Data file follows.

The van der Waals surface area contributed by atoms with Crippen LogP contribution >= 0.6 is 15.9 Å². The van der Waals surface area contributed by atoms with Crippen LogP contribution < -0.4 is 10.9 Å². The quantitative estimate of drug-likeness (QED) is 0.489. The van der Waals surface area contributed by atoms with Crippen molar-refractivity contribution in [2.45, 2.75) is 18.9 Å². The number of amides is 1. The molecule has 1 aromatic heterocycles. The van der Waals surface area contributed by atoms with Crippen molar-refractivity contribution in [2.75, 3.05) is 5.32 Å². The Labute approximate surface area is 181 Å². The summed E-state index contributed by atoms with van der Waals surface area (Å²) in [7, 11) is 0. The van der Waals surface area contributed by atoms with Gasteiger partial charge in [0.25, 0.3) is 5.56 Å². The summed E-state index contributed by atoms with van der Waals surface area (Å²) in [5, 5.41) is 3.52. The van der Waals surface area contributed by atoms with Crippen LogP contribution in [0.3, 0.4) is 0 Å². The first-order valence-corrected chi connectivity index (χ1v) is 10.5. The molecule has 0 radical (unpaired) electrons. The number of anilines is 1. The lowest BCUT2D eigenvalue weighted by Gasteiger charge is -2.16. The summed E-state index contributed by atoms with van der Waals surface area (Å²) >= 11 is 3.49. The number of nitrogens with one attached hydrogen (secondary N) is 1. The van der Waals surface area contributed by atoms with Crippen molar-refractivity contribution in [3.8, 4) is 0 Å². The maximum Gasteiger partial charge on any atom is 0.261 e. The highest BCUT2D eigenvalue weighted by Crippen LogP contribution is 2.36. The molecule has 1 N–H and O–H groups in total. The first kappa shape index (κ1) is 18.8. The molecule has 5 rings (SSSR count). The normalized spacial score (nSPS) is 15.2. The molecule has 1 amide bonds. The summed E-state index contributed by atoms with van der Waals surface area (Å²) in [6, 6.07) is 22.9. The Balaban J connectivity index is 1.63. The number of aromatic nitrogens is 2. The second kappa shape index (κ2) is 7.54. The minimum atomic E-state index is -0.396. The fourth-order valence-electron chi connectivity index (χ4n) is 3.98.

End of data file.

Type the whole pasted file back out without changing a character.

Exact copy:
The van der Waals surface area contributed by atoms with Crippen LogP contribution >= 0.6 is 15.9 Å². The van der Waals surface area contributed by atoms with Crippen LogP contribution < -0.4 is 10.9 Å². The quantitative estimate of drug-likeness (QED) is 0.489. The van der Waals surface area contributed by atoms with Crippen molar-refractivity contribution in [2.45, 2.75) is 18.9 Å². The number of amides is 1. The molecule has 1 aromatic heterocycles. The van der Waals surface area contributed by atoms with Crippen molar-refractivity contribution in [2.75, 3.05) is 5.32 Å². The Labute approximate surface area is 181 Å². The summed E-state index contributed by atoms with van der Waals surface area (Å²) in [7, 11) is 0. The van der Waals surface area contributed by atoms with Gasteiger partial charge in [0.25, 0.3) is 5.56 Å². The summed E-state index contributed by atoms with van der Waals surface area (Å²) in [5, 5.41) is 3.52. The van der Waals surface area contributed by atoms with Crippen LogP contribution in [0.3, 0.4) is 0 Å². The first-order valence-corrected chi connectivity index (χ1v) is 10.5. The molecule has 0 radical (unpaired) electrons. The number of anilines is 1. The lowest BCUT2D eigenvalue weighted by Gasteiger charge is -2.16. The summed E-state index contributed by atoms with van der Waals surface area (Å²) >= 11 is 3.49. The number of nitrogens with one attached hydrogen (secondary N) is 1. The van der Waals surface area contributed by atoms with Crippen molar-refractivity contribution in [3.8, 4) is 0 Å². The maximum Gasteiger partial charge on any atom is 0.261 e. The highest BCUT2D eigenvalue weighted by Crippen LogP contribution is 2.36. The molecule has 1 N–H and O–H groups in total. The first kappa shape index (κ1) is 18.8. The molecule has 5 rings (SSSR count). The normalized spacial score (nSPS) is 15.2. The molecule has 1 amide bonds. The summed E-state index contributed by atoms with van der Waals surface area (Å²) in [6, 6.07) is 22.9. The Balaban J connectivity index is 1.63. The number of aromatic nitrogens is 2. The second kappa shape index (κ2) is 7.54. The minimum atomic E-state index is -0.396. The fourth-order valence-electron chi connectivity index (χ4n) is 3.98.